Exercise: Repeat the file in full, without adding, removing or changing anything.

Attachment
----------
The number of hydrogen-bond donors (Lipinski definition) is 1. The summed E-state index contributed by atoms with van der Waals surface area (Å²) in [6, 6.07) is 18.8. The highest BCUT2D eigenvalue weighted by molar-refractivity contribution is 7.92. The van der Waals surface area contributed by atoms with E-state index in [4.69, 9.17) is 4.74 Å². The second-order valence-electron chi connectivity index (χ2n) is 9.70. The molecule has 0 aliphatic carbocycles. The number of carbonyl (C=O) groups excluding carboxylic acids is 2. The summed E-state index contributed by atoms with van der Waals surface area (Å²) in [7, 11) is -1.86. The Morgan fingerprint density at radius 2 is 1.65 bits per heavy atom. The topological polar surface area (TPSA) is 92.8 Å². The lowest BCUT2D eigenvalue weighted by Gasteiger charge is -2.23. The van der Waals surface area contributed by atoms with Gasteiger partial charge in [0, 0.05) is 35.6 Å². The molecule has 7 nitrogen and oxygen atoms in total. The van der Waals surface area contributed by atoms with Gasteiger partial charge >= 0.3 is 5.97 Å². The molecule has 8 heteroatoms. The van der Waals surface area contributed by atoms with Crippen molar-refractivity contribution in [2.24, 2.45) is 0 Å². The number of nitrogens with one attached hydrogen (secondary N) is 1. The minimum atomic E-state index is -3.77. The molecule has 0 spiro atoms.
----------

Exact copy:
The number of hydrogen-bond donors (Lipinski definition) is 1. The summed E-state index contributed by atoms with van der Waals surface area (Å²) in [6, 6.07) is 18.8. The highest BCUT2D eigenvalue weighted by molar-refractivity contribution is 7.92. The van der Waals surface area contributed by atoms with E-state index in [4.69, 9.17) is 4.74 Å². The second-order valence-electron chi connectivity index (χ2n) is 9.70. The molecule has 0 aliphatic carbocycles. The number of carbonyl (C=O) groups excluding carboxylic acids is 2. The summed E-state index contributed by atoms with van der Waals surface area (Å²) in [7, 11) is -1.86. The Morgan fingerprint density at radius 2 is 1.65 bits per heavy atom. The topological polar surface area (TPSA) is 92.8 Å². The lowest BCUT2D eigenvalue weighted by Gasteiger charge is -2.23. The van der Waals surface area contributed by atoms with Gasteiger partial charge in [0, 0.05) is 35.6 Å². The molecule has 7 nitrogen and oxygen atoms in total. The van der Waals surface area contributed by atoms with Gasteiger partial charge >= 0.3 is 5.97 Å². The molecule has 8 heteroatoms. The van der Waals surface area contributed by atoms with Crippen molar-refractivity contribution in [2.24, 2.45) is 0 Å². The number of nitrogens with one attached hydrogen (secondary N) is 1. The minimum atomic E-state index is -3.77. The molecule has 0 spiro atoms.